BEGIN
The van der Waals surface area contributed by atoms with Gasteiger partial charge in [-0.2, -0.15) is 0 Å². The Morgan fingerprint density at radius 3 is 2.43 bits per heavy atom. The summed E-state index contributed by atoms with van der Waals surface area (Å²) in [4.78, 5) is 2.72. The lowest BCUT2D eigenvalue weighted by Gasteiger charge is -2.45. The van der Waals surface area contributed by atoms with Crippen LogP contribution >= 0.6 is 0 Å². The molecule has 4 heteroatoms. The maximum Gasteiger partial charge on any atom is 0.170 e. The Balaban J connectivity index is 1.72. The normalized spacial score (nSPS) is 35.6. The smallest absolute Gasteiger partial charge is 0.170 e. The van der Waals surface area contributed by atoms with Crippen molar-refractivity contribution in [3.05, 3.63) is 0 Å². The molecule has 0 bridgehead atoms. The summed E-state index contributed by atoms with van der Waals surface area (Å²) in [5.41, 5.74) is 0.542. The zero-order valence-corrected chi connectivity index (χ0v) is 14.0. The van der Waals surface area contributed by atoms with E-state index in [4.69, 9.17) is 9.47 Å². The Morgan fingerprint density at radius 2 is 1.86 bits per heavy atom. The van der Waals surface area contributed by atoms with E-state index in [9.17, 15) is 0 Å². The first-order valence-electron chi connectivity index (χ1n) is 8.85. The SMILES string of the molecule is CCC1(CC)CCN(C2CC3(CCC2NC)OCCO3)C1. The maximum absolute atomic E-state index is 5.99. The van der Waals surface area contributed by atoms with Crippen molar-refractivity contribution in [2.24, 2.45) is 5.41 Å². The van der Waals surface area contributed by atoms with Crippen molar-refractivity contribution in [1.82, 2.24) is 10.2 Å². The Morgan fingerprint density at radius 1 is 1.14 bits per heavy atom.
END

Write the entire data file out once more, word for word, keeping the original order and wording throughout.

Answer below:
The van der Waals surface area contributed by atoms with Gasteiger partial charge in [-0.2, -0.15) is 0 Å². The Morgan fingerprint density at radius 3 is 2.43 bits per heavy atom. The summed E-state index contributed by atoms with van der Waals surface area (Å²) in [4.78, 5) is 2.72. The lowest BCUT2D eigenvalue weighted by Gasteiger charge is -2.45. The van der Waals surface area contributed by atoms with Crippen LogP contribution >= 0.6 is 0 Å². The molecule has 4 heteroatoms. The maximum Gasteiger partial charge on any atom is 0.170 e. The Balaban J connectivity index is 1.72. The normalized spacial score (nSPS) is 35.6. The smallest absolute Gasteiger partial charge is 0.170 e. The van der Waals surface area contributed by atoms with Crippen molar-refractivity contribution in [3.05, 3.63) is 0 Å². The molecule has 0 bridgehead atoms. The summed E-state index contributed by atoms with van der Waals surface area (Å²) in [5.41, 5.74) is 0.542. The zero-order valence-corrected chi connectivity index (χ0v) is 14.0. The van der Waals surface area contributed by atoms with E-state index in [4.69, 9.17) is 9.47 Å². The Morgan fingerprint density at radius 2 is 1.86 bits per heavy atom. The van der Waals surface area contributed by atoms with E-state index in [9.17, 15) is 0 Å². The first-order valence-electron chi connectivity index (χ1n) is 8.85. The SMILES string of the molecule is CCC1(CC)CCN(C2CC3(CCC2NC)OCCO3)C1. The maximum absolute atomic E-state index is 5.99. The van der Waals surface area contributed by atoms with Crippen molar-refractivity contribution in [2.24, 2.45) is 5.41 Å². The van der Waals surface area contributed by atoms with Crippen molar-refractivity contribution in [1.82, 2.24) is 10.2 Å². The Morgan fingerprint density at radius 1 is 1.14 bits per heavy atom.